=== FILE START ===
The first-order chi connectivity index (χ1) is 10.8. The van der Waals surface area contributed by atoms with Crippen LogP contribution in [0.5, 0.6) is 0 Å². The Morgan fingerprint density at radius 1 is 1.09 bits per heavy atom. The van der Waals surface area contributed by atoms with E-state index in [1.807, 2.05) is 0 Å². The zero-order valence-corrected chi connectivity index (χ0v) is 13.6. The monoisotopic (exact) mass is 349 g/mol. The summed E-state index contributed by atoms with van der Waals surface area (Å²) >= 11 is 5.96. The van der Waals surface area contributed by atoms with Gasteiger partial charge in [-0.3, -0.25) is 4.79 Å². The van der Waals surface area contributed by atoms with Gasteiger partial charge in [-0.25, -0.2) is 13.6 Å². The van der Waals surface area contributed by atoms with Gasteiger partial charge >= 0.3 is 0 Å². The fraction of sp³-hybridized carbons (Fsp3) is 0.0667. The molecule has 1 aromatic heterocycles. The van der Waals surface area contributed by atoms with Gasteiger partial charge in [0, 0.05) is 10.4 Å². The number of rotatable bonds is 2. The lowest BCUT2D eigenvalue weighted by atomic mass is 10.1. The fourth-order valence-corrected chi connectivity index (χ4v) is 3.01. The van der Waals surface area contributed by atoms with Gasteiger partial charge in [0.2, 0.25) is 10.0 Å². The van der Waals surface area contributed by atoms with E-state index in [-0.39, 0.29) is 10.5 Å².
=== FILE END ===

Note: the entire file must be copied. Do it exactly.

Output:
The first-order chi connectivity index (χ1) is 10.8. The van der Waals surface area contributed by atoms with Crippen LogP contribution in [0.5, 0.6) is 0 Å². The Morgan fingerprint density at radius 1 is 1.09 bits per heavy atom. The van der Waals surface area contributed by atoms with E-state index in [1.807, 2.05) is 0 Å². The zero-order valence-corrected chi connectivity index (χ0v) is 13.6. The monoisotopic (exact) mass is 349 g/mol. The summed E-state index contributed by atoms with van der Waals surface area (Å²) >= 11 is 5.96. The van der Waals surface area contributed by atoms with Gasteiger partial charge in [-0.3, -0.25) is 4.79 Å². The van der Waals surface area contributed by atoms with Gasteiger partial charge in [-0.25, -0.2) is 13.6 Å². The van der Waals surface area contributed by atoms with Gasteiger partial charge >= 0.3 is 0 Å². The fraction of sp³-hybridized carbons (Fsp3) is 0.0667. The molecule has 1 aromatic heterocycles. The van der Waals surface area contributed by atoms with Gasteiger partial charge in [0, 0.05) is 10.4 Å². The number of rotatable bonds is 2. The lowest BCUT2D eigenvalue weighted by atomic mass is 10.1. The fourth-order valence-corrected chi connectivity index (χ4v) is 3.01. The van der Waals surface area contributed by atoms with Gasteiger partial charge in [0.2, 0.25) is 10.0 Å². The van der Waals surface area contributed by atoms with E-state index in [-0.39, 0.29) is 10.5 Å².